Psychiatric and Personal Reflections on Abortion


What do we know about the psychiatric implications of having an abortion and not having access to such services? And what are the medical ethics involved?

woman thinking about abortion



Of course, I could never have had an abortion. I am a man (he/him), so I have had to try to learn—both as a psychiatrist and as a man—what that might mean entail and, now, how to comment. After all, this is a psychiatry and society column, so how could it then ignore one of our major current societal issues that seems to have so many social psychiatric considerations?

My direct personal and professional involvement with abortion, limited as it is, goes back more than 50 years ago. While I was in medical school, my wife became pregnant, a pregnancy not planned. Abortion never entered my mind and was never brought up by my wife, nor anyone else. I then had the good fortune to be the primary caregiver of our darling daughter during the day of her first year of life while I was home doing my research project.

A couple of years later, I was in my second year of psychiatric residency training, which was a year before Roe v. Wade. I saw a number of women seeking an abortion, which could be obtained if it was psychiatrically risky to continue the pregnancy, or something like that, as I cannot recall the detailed criteria. With supervision, I approved them all, although I never knew the outcome of any of these decisions. I felt helpful and believed that this was the right decision all around, but with some guilt about the potential child.

I have tried to keep up with the recent media discussions about our abortion laws and the possibility of change in some states. However, by far the most informative and moving article that I read was by Merritt Tierce in yesterday’s Sunday New York Times Magazine, “The Abortion I Didn’t Have”. In the article, Tierce discusses the reasons that she, 19 years old at the time, did not seek an abortion with her first unplanned child, as well as the ensuing repercussions for her life and that of her son. She then had a second child out of more overt choice, and then 2 abortions. Clearly, this was not a simple process for her, nor probably other women, based on her discussions of what she considered the complicated, ambivalent, and often contradictory benefits and drawbacks of her first decision.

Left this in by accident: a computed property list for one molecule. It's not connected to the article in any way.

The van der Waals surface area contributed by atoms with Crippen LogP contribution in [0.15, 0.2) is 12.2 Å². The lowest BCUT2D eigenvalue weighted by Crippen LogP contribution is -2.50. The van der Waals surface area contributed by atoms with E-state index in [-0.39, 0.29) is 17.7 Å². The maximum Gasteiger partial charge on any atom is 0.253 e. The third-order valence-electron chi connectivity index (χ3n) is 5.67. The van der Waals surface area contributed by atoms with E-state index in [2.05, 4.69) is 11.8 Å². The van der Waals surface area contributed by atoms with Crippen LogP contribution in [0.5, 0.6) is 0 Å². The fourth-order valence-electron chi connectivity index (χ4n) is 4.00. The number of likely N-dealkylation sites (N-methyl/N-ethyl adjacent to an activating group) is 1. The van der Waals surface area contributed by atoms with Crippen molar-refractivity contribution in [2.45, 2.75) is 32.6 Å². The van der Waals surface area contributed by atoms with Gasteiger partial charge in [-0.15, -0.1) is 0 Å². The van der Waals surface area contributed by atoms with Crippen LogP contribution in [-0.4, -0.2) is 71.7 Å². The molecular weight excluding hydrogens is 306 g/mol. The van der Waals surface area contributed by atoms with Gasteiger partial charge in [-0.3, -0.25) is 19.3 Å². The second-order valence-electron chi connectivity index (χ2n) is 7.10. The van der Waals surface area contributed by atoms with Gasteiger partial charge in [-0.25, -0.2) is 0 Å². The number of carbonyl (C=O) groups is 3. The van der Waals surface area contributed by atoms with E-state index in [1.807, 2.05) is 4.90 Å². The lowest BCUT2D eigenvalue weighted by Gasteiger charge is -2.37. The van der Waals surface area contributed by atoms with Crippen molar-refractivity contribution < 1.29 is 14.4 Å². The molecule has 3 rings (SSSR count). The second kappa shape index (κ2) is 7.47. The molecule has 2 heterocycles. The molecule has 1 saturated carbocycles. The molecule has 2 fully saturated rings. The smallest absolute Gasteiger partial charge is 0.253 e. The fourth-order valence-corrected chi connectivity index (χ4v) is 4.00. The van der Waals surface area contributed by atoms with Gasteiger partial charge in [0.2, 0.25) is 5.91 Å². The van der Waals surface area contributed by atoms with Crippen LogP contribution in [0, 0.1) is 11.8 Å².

That article led me to double-check what our professional American Psychiatric Association organizations have said about abortion. The last action that I found for the APA was in May 2018 and was titled a “Position Statement on Abortion.” It clarified that careful research has indicated that having an abortion is generally not associated with any increase in psychiatric symptoms in the woman. However, that is a generality and there can be a range of abortion aftermath responses. The statement then goes on to its primary position that “abortion is a medical procedure, and a decision about an abortion should be between a woman and her physician.”